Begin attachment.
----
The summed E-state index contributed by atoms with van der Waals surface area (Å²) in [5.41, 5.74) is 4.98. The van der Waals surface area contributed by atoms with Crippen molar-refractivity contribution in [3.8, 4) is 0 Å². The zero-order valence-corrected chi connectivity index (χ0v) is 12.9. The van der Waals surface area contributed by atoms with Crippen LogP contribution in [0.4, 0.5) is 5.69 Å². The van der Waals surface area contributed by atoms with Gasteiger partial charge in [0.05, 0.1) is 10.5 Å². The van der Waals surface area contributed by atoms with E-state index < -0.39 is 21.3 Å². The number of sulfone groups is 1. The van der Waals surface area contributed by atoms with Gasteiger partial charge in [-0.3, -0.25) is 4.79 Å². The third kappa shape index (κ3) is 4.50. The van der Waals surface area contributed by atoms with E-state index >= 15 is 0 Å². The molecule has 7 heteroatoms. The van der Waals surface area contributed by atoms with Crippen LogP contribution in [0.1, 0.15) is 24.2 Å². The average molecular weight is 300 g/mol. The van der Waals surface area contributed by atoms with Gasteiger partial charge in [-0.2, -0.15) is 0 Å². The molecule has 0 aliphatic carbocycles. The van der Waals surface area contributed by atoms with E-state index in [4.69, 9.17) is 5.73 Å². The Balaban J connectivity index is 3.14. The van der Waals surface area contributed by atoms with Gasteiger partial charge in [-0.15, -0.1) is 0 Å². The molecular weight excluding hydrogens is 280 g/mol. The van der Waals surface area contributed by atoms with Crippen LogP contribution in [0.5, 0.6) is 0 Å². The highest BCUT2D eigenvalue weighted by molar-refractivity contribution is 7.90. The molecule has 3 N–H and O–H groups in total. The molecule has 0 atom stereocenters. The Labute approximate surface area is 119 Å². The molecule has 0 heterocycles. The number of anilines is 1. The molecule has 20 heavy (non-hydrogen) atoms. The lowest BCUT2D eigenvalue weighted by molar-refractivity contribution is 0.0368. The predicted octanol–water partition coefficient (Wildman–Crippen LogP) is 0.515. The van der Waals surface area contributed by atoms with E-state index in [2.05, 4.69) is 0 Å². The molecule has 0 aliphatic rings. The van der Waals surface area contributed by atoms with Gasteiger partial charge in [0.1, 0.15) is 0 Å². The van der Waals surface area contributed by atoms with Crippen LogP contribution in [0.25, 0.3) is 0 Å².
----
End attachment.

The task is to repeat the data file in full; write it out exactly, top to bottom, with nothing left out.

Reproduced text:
The summed E-state index contributed by atoms with van der Waals surface area (Å²) in [5.41, 5.74) is 4.98. The van der Waals surface area contributed by atoms with Crippen molar-refractivity contribution in [3.8, 4) is 0 Å². The zero-order valence-corrected chi connectivity index (χ0v) is 12.9. The van der Waals surface area contributed by atoms with Crippen LogP contribution in [0.4, 0.5) is 5.69 Å². The van der Waals surface area contributed by atoms with Gasteiger partial charge in [0.05, 0.1) is 10.5 Å². The van der Waals surface area contributed by atoms with E-state index < -0.39 is 21.3 Å². The number of sulfone groups is 1. The van der Waals surface area contributed by atoms with Gasteiger partial charge in [-0.3, -0.25) is 4.79 Å². The third kappa shape index (κ3) is 4.50. The van der Waals surface area contributed by atoms with E-state index >= 15 is 0 Å². The molecule has 7 heteroatoms. The van der Waals surface area contributed by atoms with Crippen LogP contribution in [0.1, 0.15) is 24.2 Å². The average molecular weight is 300 g/mol. The van der Waals surface area contributed by atoms with Gasteiger partial charge in [-0.2, -0.15) is 0 Å². The molecule has 0 aliphatic carbocycles. The van der Waals surface area contributed by atoms with E-state index in [4.69, 9.17) is 5.73 Å². The Balaban J connectivity index is 3.14. The van der Waals surface area contributed by atoms with Gasteiger partial charge in [-0.15, -0.1) is 0 Å². The molecular weight excluding hydrogens is 280 g/mol. The van der Waals surface area contributed by atoms with Crippen LogP contribution in [0.5, 0.6) is 0 Å². The highest BCUT2D eigenvalue weighted by molar-refractivity contribution is 7.90. The molecule has 3 N–H and O–H groups in total. The molecule has 0 atom stereocenters. The Labute approximate surface area is 119 Å². The molecule has 0 heterocycles. The number of anilines is 1. The molecule has 20 heavy (non-hydrogen) atoms. The lowest BCUT2D eigenvalue weighted by molar-refractivity contribution is 0.0368. The predicted octanol–water partition coefficient (Wildman–Crippen LogP) is 0.515. The van der Waals surface area contributed by atoms with E-state index in [2.05, 4.69) is 0 Å². The molecule has 0 aliphatic rings. The van der Waals surface area contributed by atoms with Gasteiger partial charge in [0.1, 0.15) is 0 Å². The van der Waals surface area contributed by atoms with Crippen LogP contribution in [0.25, 0.3) is 0 Å².